Although humans do not possess the ability to perceive these sounds, technology has allowed us to develop detectors that specialize in capturing high frequency bands.
Echolocation monitoring is an indirect form of bat surveying; thus allowing a greater ability to assess species presence and relative behavior. Acoustic detectors consist of mobile hand-held units and secured units to attain various monitoring objectives. The Titley Anabat Walkabout, a hand-held unit, allows for ease in portability and provides immediate visual representation of recorded vocalizations. Our project team members have documented the Walkabout having an asymmetrical detection range upwards of ~28m in front of the microphone. Where as the Wildlife Acoustics SM3 is a robust instrument that can be deployed at the surveying site for long-term monitoring and data capture. The team found uniform detection ability using the omnidirectional microphone upwards of ~37m from the detector.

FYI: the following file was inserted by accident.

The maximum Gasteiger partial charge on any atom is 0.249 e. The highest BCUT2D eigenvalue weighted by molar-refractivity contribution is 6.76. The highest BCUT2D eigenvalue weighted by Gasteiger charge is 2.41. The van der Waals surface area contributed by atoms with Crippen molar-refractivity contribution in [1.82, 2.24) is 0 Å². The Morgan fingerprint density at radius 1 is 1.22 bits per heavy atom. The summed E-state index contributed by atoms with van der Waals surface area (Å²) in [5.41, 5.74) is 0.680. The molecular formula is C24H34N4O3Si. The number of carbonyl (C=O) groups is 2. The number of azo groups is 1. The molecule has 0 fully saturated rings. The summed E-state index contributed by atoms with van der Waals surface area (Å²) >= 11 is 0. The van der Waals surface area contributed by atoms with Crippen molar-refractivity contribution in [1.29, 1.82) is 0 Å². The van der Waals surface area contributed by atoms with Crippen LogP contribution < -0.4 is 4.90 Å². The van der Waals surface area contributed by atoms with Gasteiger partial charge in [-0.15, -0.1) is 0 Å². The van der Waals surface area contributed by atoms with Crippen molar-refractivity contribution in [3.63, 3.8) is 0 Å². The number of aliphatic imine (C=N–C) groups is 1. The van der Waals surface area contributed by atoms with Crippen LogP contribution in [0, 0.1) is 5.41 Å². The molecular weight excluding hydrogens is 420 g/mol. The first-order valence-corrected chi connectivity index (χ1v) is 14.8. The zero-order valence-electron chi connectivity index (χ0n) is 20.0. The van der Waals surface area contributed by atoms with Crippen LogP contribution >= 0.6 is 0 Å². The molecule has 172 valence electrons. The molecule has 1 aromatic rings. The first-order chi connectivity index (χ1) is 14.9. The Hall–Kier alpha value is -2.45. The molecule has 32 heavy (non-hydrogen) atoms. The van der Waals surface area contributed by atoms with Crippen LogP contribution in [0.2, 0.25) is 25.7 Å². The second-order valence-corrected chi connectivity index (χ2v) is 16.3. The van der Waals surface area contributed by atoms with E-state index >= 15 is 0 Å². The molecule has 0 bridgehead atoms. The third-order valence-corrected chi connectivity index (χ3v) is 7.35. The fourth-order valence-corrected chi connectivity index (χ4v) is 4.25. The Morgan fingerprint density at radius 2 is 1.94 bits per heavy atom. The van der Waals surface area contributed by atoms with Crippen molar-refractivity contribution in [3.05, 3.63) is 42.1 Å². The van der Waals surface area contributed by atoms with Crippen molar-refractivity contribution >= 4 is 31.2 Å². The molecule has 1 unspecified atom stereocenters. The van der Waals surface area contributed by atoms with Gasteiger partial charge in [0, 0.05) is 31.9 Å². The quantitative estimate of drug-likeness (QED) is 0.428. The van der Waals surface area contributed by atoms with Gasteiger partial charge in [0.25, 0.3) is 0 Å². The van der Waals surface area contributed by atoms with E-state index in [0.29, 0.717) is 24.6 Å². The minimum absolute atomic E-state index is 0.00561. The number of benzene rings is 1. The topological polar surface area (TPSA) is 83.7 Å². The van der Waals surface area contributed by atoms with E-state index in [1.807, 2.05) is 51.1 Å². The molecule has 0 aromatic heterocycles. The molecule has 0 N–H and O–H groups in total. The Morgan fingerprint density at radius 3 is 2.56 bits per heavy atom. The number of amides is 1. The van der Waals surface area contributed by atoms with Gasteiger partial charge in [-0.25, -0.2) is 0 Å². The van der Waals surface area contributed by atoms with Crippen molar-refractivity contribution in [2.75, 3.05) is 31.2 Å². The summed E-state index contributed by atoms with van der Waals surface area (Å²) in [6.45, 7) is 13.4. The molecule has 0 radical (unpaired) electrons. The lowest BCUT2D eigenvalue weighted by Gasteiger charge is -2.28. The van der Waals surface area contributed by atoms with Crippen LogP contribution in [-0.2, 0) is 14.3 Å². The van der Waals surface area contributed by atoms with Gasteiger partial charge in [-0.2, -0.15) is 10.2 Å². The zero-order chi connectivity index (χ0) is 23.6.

Isobar maps are a great method for visually representing the detection range and ability of each unit. Further study will be required on the Roost Logger’s performance used in cave deployments.
Data synthesis compliments of V. Caron, K. Hartog, S. MacKay, K. Sargeant, C. Walker and, B. Whiteman